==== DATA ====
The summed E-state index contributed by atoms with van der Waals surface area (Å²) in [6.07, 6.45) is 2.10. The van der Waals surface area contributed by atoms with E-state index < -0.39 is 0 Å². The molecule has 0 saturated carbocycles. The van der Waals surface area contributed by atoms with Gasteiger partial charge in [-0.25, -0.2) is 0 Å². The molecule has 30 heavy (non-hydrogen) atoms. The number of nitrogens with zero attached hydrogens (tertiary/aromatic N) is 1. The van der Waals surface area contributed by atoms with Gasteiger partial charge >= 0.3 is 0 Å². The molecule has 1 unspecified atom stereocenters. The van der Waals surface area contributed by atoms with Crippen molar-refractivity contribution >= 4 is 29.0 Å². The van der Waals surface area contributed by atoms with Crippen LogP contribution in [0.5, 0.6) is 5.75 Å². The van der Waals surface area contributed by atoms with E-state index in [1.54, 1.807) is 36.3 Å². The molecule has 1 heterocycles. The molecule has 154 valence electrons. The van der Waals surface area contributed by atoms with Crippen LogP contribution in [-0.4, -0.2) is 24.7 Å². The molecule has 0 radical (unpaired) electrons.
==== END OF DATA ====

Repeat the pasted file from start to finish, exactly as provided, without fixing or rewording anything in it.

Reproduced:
The summed E-state index contributed by atoms with van der Waals surface area (Å²) in [6.07, 6.45) is 2.10. The van der Waals surface area contributed by atoms with E-state index < -0.39 is 0 Å². The molecule has 0 saturated carbocycles. The van der Waals surface area contributed by atoms with Gasteiger partial charge in [-0.25, -0.2) is 0 Å². The molecule has 30 heavy (non-hydrogen) atoms. The number of nitrogens with zero attached hydrogens (tertiary/aromatic N) is 1. The van der Waals surface area contributed by atoms with Gasteiger partial charge >= 0.3 is 0 Å². The molecule has 1 unspecified atom stereocenters. The van der Waals surface area contributed by atoms with Crippen molar-refractivity contribution >= 4 is 29.0 Å². The van der Waals surface area contributed by atoms with Crippen LogP contribution in [0.5, 0.6) is 5.75 Å². The van der Waals surface area contributed by atoms with E-state index in [1.54, 1.807) is 36.3 Å². The molecule has 1 heterocycles. The molecule has 154 valence electrons. The van der Waals surface area contributed by atoms with Crippen LogP contribution in [-0.4, -0.2) is 24.7 Å². The molecule has 0 radical (unpaired) electrons.